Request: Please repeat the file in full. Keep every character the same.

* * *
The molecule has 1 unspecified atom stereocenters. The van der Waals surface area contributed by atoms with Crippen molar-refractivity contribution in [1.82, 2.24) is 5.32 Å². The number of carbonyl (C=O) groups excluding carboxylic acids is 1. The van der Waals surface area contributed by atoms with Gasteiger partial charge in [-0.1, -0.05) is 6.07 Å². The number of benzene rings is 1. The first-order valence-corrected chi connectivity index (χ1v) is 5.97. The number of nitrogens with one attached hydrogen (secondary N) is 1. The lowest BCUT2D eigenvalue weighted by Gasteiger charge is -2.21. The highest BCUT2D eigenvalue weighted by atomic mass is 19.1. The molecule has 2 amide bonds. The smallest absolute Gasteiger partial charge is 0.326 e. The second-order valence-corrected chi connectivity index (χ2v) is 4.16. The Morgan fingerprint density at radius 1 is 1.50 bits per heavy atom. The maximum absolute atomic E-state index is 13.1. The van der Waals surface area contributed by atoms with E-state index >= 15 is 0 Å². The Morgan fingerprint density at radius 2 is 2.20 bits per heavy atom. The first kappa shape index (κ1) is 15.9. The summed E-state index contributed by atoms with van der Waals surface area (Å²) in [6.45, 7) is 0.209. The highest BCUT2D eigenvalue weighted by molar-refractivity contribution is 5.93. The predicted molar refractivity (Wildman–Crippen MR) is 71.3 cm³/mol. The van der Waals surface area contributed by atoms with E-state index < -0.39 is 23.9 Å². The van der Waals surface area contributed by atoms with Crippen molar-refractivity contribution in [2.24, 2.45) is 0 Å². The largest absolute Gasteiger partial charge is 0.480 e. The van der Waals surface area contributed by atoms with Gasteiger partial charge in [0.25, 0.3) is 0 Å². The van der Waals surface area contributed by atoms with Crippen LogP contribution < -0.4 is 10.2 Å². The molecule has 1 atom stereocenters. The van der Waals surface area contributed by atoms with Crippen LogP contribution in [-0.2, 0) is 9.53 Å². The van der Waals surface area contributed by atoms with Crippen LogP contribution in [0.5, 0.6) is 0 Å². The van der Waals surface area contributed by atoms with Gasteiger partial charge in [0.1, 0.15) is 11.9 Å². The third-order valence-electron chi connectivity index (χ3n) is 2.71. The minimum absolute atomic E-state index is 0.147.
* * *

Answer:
The molecule has 1 unspecified atom stereocenters. The van der Waals surface area contributed by atoms with Crippen molar-refractivity contribution in [1.82, 2.24) is 5.32 Å². The number of carbonyl (C=O) groups excluding carboxylic acids is 1. The van der Waals surface area contributed by atoms with Gasteiger partial charge in [-0.1, -0.05) is 6.07 Å². The number of benzene rings is 1. The first-order valence-corrected chi connectivity index (χ1v) is 5.97. The number of nitrogens with one attached hydrogen (secondary N) is 1. The lowest BCUT2D eigenvalue weighted by Gasteiger charge is -2.21. The highest BCUT2D eigenvalue weighted by atomic mass is 19.1. The molecule has 2 amide bonds. The smallest absolute Gasteiger partial charge is 0.326 e. The second-order valence-corrected chi connectivity index (χ2v) is 4.16. The Morgan fingerprint density at radius 1 is 1.50 bits per heavy atom. The maximum absolute atomic E-state index is 13.1. The van der Waals surface area contributed by atoms with E-state index >= 15 is 0 Å². The Morgan fingerprint density at radius 2 is 2.20 bits per heavy atom. The first kappa shape index (κ1) is 15.9. The summed E-state index contributed by atoms with van der Waals surface area (Å²) in [6.45, 7) is 0.209. The highest BCUT2D eigenvalue weighted by molar-refractivity contribution is 5.93. The predicted molar refractivity (Wildman–Crippen MR) is 71.3 cm³/mol. The van der Waals surface area contributed by atoms with E-state index < -0.39 is 23.9 Å². The van der Waals surface area contributed by atoms with Crippen molar-refractivity contribution in [2.24, 2.45) is 0 Å². The largest absolute Gasteiger partial charge is 0.480 e. The van der Waals surface area contributed by atoms with Gasteiger partial charge in [0.25, 0.3) is 0 Å². The van der Waals surface area contributed by atoms with Crippen LogP contribution < -0.4 is 10.2 Å². The molecule has 1 atom stereocenters. The van der Waals surface area contributed by atoms with Crippen LogP contribution in [-0.2, 0) is 9.53 Å². The van der Waals surface area contributed by atoms with Crippen LogP contribution in [0.5, 0.6) is 0 Å². The van der Waals surface area contributed by atoms with Gasteiger partial charge in [0.1, 0.15) is 11.9 Å². The third-order valence-electron chi connectivity index (χ3n) is 2.71. The minimum absolute atomic E-state index is 0.147.